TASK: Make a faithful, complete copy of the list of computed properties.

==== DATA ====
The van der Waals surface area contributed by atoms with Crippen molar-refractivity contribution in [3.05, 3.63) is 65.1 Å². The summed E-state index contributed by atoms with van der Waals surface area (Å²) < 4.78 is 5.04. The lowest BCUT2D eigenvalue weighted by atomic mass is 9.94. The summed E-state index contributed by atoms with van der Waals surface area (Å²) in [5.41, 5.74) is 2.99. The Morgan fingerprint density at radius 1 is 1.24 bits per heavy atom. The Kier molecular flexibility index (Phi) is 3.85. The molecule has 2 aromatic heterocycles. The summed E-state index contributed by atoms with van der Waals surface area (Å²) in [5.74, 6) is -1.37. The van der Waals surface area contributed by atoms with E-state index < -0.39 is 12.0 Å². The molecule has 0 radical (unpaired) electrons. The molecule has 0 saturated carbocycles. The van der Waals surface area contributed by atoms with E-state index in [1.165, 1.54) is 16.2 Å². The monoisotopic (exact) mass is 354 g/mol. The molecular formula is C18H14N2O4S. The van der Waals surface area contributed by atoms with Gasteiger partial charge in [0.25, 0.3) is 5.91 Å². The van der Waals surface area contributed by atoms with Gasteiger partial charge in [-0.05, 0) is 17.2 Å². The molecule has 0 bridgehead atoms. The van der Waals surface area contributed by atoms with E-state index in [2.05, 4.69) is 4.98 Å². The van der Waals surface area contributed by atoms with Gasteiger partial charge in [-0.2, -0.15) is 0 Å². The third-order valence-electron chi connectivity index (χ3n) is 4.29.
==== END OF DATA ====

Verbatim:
The van der Waals surface area contributed by atoms with Crippen molar-refractivity contribution in [3.05, 3.63) is 65.1 Å². The summed E-state index contributed by atoms with van der Waals surface area (Å²) < 4.78 is 5.04. The lowest BCUT2D eigenvalue weighted by atomic mass is 9.94. The summed E-state index contributed by atoms with van der Waals surface area (Å²) in [5.41, 5.74) is 2.99. The Morgan fingerprint density at radius 1 is 1.24 bits per heavy atom. The Kier molecular flexibility index (Phi) is 3.85. The molecule has 2 aromatic heterocycles. The summed E-state index contributed by atoms with van der Waals surface area (Å²) in [5.74, 6) is -1.37. The van der Waals surface area contributed by atoms with E-state index < -0.39 is 12.0 Å². The molecule has 0 radical (unpaired) electrons. The molecule has 0 saturated carbocycles. The van der Waals surface area contributed by atoms with E-state index in [1.165, 1.54) is 16.2 Å². The monoisotopic (exact) mass is 354 g/mol. The molecular formula is C18H14N2O4S. The van der Waals surface area contributed by atoms with Gasteiger partial charge in [0.25, 0.3) is 5.91 Å². The van der Waals surface area contributed by atoms with Gasteiger partial charge in [-0.05, 0) is 17.2 Å². The molecule has 0 bridgehead atoms. The van der Waals surface area contributed by atoms with E-state index in [2.05, 4.69) is 4.98 Å². The van der Waals surface area contributed by atoms with Gasteiger partial charge in [-0.2, -0.15) is 0 Å². The third-order valence-electron chi connectivity index (χ3n) is 4.29.